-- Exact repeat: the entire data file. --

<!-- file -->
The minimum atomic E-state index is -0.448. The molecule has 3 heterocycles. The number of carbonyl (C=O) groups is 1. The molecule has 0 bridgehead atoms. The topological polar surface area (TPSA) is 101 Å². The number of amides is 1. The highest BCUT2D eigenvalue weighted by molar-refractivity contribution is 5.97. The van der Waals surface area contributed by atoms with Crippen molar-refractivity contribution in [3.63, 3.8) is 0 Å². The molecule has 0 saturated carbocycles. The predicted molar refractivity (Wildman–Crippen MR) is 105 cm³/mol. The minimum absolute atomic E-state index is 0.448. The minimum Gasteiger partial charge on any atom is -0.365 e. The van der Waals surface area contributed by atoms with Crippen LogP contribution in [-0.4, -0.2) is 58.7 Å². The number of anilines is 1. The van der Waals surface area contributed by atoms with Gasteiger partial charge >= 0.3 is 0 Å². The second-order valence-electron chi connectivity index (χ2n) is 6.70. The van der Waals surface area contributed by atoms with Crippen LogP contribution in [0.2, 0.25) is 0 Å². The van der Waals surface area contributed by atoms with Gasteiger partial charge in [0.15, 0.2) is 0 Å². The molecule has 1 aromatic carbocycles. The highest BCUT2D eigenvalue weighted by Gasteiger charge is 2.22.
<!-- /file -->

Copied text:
The minimum atomic E-state index is -0.448. The molecule has 3 heterocycles. The number of carbonyl (C=O) groups is 1. The molecule has 0 bridgehead atoms. The topological polar surface area (TPSA) is 101 Å². The number of amides is 1. The highest BCUT2D eigenvalue weighted by molar-refractivity contribution is 5.97. The van der Waals surface area contributed by atoms with Crippen molar-refractivity contribution in [3.63, 3.8) is 0 Å². The molecule has 0 saturated carbocycles. The predicted molar refractivity (Wildman–Crippen MR) is 105 cm³/mol. The minimum absolute atomic E-state index is 0.448. The minimum Gasteiger partial charge on any atom is -0.365 e. The van der Waals surface area contributed by atoms with Crippen LogP contribution in [-0.4, -0.2) is 58.7 Å². The number of anilines is 1. The van der Waals surface area contributed by atoms with Gasteiger partial charge >= 0.3 is 0 Å². The second-order valence-electron chi connectivity index (χ2n) is 6.70. The van der Waals surface area contributed by atoms with Crippen LogP contribution in [0.2, 0.25) is 0 Å². The van der Waals surface area contributed by atoms with Gasteiger partial charge in [0.15, 0.2) is 0 Å². The molecule has 1 aromatic carbocycles. The highest BCUT2D eigenvalue weighted by Gasteiger charge is 2.22.